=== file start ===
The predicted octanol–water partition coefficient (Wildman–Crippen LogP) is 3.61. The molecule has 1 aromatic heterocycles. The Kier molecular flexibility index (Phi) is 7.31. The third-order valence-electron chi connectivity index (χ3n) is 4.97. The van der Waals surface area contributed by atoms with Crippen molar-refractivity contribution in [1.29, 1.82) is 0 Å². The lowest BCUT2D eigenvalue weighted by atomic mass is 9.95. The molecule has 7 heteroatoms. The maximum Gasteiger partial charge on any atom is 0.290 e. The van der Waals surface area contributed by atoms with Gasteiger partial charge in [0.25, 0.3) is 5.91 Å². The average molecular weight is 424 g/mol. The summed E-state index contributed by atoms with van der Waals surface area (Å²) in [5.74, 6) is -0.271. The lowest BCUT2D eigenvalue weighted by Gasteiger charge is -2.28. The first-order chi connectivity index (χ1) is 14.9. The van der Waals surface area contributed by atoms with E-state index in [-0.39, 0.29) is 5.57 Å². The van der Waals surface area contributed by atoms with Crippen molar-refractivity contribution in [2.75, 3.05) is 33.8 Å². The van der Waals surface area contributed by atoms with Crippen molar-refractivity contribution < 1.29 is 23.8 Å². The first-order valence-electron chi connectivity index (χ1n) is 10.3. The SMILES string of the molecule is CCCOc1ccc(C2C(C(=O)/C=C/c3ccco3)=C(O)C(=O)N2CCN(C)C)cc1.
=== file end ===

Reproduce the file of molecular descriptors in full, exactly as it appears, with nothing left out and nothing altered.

The predicted octanol–water partition coefficient (Wildman–Crippen LogP) is 3.61. The molecule has 1 aromatic heterocycles. The Kier molecular flexibility index (Phi) is 7.31. The third-order valence-electron chi connectivity index (χ3n) is 4.97. The van der Waals surface area contributed by atoms with Crippen molar-refractivity contribution in [1.29, 1.82) is 0 Å². The lowest BCUT2D eigenvalue weighted by atomic mass is 9.95. The molecule has 7 heteroatoms. The maximum Gasteiger partial charge on any atom is 0.290 e. The van der Waals surface area contributed by atoms with Gasteiger partial charge in [0.25, 0.3) is 5.91 Å². The average molecular weight is 424 g/mol. The summed E-state index contributed by atoms with van der Waals surface area (Å²) in [5.74, 6) is -0.271. The lowest BCUT2D eigenvalue weighted by Gasteiger charge is -2.28. The first-order chi connectivity index (χ1) is 14.9. The van der Waals surface area contributed by atoms with E-state index in [-0.39, 0.29) is 5.57 Å². The van der Waals surface area contributed by atoms with Crippen molar-refractivity contribution in [2.75, 3.05) is 33.8 Å². The van der Waals surface area contributed by atoms with Crippen molar-refractivity contribution < 1.29 is 23.8 Å². The first-order valence-electron chi connectivity index (χ1n) is 10.3. The SMILES string of the molecule is CCCOc1ccc(C2C(C(=O)/C=C/c3ccco3)=C(O)C(=O)N2CCN(C)C)cc1.